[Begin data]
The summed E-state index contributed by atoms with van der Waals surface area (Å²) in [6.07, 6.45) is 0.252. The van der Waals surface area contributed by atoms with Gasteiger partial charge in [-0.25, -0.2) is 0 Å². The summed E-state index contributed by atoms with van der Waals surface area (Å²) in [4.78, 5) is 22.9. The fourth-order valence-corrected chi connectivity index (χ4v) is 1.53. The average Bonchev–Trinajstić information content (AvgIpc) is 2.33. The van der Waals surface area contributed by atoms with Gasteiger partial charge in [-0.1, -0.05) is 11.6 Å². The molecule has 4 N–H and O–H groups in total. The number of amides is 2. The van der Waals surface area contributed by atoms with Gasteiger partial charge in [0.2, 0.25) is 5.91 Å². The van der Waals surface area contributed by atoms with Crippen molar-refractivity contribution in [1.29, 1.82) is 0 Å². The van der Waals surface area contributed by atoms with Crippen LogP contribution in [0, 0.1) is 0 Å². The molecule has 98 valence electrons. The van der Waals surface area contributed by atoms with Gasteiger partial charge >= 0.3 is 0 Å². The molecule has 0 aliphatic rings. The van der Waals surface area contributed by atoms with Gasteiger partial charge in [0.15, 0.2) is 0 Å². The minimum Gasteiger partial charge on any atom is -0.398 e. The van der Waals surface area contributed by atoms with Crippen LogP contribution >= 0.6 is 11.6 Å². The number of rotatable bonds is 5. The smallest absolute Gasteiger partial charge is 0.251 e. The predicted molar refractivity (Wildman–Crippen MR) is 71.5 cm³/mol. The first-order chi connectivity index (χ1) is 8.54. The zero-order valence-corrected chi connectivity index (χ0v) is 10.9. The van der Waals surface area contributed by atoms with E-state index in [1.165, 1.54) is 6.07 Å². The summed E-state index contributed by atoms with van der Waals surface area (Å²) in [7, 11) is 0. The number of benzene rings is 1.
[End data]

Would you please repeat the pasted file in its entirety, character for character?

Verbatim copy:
The summed E-state index contributed by atoms with van der Waals surface area (Å²) in [6.07, 6.45) is 0.252. The van der Waals surface area contributed by atoms with Gasteiger partial charge in [-0.25, -0.2) is 0 Å². The summed E-state index contributed by atoms with van der Waals surface area (Å²) in [4.78, 5) is 22.9. The fourth-order valence-corrected chi connectivity index (χ4v) is 1.53. The average Bonchev–Trinajstić information content (AvgIpc) is 2.33. The van der Waals surface area contributed by atoms with Gasteiger partial charge in [-0.1, -0.05) is 11.6 Å². The molecule has 4 N–H and O–H groups in total. The number of amides is 2. The van der Waals surface area contributed by atoms with Gasteiger partial charge in [0.2, 0.25) is 5.91 Å². The van der Waals surface area contributed by atoms with Crippen molar-refractivity contribution in [1.29, 1.82) is 0 Å². The van der Waals surface area contributed by atoms with Crippen LogP contribution in [0, 0.1) is 0 Å². The molecule has 98 valence electrons. The van der Waals surface area contributed by atoms with Gasteiger partial charge >= 0.3 is 0 Å². The molecule has 0 aliphatic rings. The van der Waals surface area contributed by atoms with Gasteiger partial charge in [0.15, 0.2) is 0 Å². The minimum Gasteiger partial charge on any atom is -0.398 e. The van der Waals surface area contributed by atoms with Crippen LogP contribution >= 0.6 is 11.6 Å². The number of rotatable bonds is 5. The smallest absolute Gasteiger partial charge is 0.251 e. The predicted molar refractivity (Wildman–Crippen MR) is 71.5 cm³/mol. The first-order chi connectivity index (χ1) is 8.54. The zero-order valence-corrected chi connectivity index (χ0v) is 10.9. The van der Waals surface area contributed by atoms with E-state index in [1.165, 1.54) is 6.07 Å². The summed E-state index contributed by atoms with van der Waals surface area (Å²) in [7, 11) is 0. The number of benzene rings is 1.